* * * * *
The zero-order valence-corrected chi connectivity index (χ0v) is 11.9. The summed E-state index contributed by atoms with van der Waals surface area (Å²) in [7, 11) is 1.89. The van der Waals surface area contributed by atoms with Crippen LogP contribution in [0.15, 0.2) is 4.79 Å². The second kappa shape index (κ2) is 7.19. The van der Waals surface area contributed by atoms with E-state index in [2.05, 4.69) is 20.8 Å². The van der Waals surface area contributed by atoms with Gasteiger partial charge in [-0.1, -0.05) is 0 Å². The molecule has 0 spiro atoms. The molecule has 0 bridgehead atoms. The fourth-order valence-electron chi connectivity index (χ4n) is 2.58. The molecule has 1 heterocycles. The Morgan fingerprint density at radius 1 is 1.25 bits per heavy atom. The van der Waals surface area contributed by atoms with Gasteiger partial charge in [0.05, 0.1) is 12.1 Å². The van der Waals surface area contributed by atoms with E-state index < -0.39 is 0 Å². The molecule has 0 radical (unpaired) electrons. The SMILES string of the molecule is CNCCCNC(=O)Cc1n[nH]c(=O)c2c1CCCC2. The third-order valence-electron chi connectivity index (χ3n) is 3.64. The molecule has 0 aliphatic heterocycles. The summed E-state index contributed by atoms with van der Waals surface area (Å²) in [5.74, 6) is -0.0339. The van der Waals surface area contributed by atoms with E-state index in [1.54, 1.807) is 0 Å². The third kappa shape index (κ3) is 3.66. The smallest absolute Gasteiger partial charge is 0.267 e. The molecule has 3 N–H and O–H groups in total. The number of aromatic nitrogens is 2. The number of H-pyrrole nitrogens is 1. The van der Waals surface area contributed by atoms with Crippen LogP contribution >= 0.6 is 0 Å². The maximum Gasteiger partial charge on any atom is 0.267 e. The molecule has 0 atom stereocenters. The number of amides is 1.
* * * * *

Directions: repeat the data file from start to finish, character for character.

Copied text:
The zero-order valence-corrected chi connectivity index (χ0v) is 11.9. The summed E-state index contributed by atoms with van der Waals surface area (Å²) in [7, 11) is 1.89. The van der Waals surface area contributed by atoms with Crippen LogP contribution in [0.15, 0.2) is 4.79 Å². The second kappa shape index (κ2) is 7.19. The van der Waals surface area contributed by atoms with E-state index in [2.05, 4.69) is 20.8 Å². The van der Waals surface area contributed by atoms with Gasteiger partial charge in [-0.1, -0.05) is 0 Å². The molecule has 0 spiro atoms. The molecule has 0 bridgehead atoms. The fourth-order valence-electron chi connectivity index (χ4n) is 2.58. The molecule has 1 heterocycles. The Morgan fingerprint density at radius 1 is 1.25 bits per heavy atom. The van der Waals surface area contributed by atoms with Gasteiger partial charge in [0.05, 0.1) is 12.1 Å². The van der Waals surface area contributed by atoms with E-state index < -0.39 is 0 Å². The molecule has 0 radical (unpaired) electrons. The SMILES string of the molecule is CNCCCNC(=O)Cc1n[nH]c(=O)c2c1CCCC2. The third-order valence-electron chi connectivity index (χ3n) is 3.64. The molecule has 0 aliphatic heterocycles. The summed E-state index contributed by atoms with van der Waals surface area (Å²) in [5.74, 6) is -0.0339. The van der Waals surface area contributed by atoms with E-state index in [1.54, 1.807) is 0 Å². The third kappa shape index (κ3) is 3.66. The smallest absolute Gasteiger partial charge is 0.267 e. The molecule has 3 N–H and O–H groups in total. The number of aromatic nitrogens is 2. The number of H-pyrrole nitrogens is 1. The van der Waals surface area contributed by atoms with Crippen LogP contribution >= 0.6 is 0 Å². The maximum Gasteiger partial charge on any atom is 0.267 e. The molecule has 0 atom stereocenters. The number of amides is 1.